A stronger front-line response to crime

Most residents of Charlotte-Mecklenburg don't care about the fine points of organizing a police department. They care about whether police officers respond quickly when lives and property are threatened, and when crime surges.

Expect, then, a round of applause for the sweeping reorganization Charlotte-Mecklenburg Police Chief Rodney Monroe has announced. It boosts the number of patrol officers significantly. It also puts a larger number of seasoned officers on street-level patrols and makes local commanders accountable for crime numbers.

Those are sound steps, ones that needed to be taken in a city where both violent and property crime has surged. A new chief has come up with them in less than 60 days, and that's to his credit. Yet the follow-up will be just as important as the initial plan. This sort of shake-up will not be effective if it's set in stone. The chief must be ready to make ongoing adjustments in the police force's structure based on what's working and what's not.

Next month CMPD will begin its most significant overhaul in a decade aimed at beefing up the city's front-line response to lawbreaking. Some 90 officers from specialty units will go back to patrol. Meanwhile, the gang unit will grow to a dozen officers and new commanders in the 39 police response areas will have direct, 24/7 responsibility for their territory.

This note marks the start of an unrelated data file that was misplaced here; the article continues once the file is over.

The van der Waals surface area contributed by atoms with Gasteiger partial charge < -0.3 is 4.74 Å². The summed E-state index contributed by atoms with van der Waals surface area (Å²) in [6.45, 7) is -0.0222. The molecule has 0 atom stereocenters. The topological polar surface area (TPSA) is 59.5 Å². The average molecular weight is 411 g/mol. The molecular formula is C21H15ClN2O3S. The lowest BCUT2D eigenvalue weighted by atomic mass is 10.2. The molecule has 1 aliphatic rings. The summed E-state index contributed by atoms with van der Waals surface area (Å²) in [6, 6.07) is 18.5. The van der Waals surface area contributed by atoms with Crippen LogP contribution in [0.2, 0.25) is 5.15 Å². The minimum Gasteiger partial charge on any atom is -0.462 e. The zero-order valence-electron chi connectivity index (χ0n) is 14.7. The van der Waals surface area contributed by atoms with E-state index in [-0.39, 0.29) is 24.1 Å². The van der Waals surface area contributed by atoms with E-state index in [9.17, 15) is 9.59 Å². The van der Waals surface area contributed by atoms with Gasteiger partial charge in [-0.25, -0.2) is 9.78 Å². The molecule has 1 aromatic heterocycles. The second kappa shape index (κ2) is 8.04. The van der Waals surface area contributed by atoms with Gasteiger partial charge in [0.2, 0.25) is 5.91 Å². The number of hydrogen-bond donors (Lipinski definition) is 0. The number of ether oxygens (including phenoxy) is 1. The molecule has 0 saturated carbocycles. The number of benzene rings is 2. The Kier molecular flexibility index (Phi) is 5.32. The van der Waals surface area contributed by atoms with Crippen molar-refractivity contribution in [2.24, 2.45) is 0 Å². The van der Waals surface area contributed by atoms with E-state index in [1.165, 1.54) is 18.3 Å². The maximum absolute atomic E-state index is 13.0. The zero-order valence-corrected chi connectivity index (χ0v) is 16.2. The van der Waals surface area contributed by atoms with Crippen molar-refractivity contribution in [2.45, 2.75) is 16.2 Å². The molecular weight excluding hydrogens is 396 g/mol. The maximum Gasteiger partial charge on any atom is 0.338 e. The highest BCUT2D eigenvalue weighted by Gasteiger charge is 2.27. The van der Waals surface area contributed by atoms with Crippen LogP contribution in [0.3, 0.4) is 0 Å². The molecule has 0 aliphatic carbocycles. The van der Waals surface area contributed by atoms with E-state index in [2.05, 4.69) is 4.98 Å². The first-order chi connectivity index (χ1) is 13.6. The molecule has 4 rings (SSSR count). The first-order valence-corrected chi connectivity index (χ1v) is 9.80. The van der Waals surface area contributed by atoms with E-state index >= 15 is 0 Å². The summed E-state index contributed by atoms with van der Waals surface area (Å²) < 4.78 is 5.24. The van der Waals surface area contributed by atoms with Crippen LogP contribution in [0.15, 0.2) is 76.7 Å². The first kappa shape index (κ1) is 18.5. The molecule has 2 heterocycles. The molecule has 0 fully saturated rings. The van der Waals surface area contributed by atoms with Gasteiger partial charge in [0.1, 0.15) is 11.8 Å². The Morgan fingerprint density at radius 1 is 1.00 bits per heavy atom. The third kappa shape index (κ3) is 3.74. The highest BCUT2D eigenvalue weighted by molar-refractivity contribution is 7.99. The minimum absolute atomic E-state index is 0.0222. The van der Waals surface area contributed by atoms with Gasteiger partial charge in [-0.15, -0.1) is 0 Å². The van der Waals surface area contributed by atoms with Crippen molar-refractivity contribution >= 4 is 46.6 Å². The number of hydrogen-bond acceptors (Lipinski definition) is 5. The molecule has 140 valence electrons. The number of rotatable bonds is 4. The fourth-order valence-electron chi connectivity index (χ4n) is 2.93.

The reason for this shake-up: A widespread spurt in crime – some of it quite frightening – has made many people afraid. In the first five months of this year, violent crime rose 8.4 percent over the same period last year, and property crime increased 9.7 percent. Among the most alarming numbers: a 27.3 percent spike in thefts from autos and a number of violent, high-profile armed robberies.

What's at stake? People do not want to live in, work or visit a place where they do not feel safe. Charlotte must respond swiftly to this rise in lawbreaking before it reaches the tipping point. Putting more cops on the street and improving street-level response is a must.

There's another factor that must be dealt with, too. City Council did not budget for enough new officers as Charlotte-Mecklenburg's population expanded rapidly and the complexity of law enforcement grew. That needs to change.

Job No. 2 for Chief Monroe: Devise a plan for funding law enforcement that's realistic and ties an increase in police officers directly to growth – then convince City Council to support it.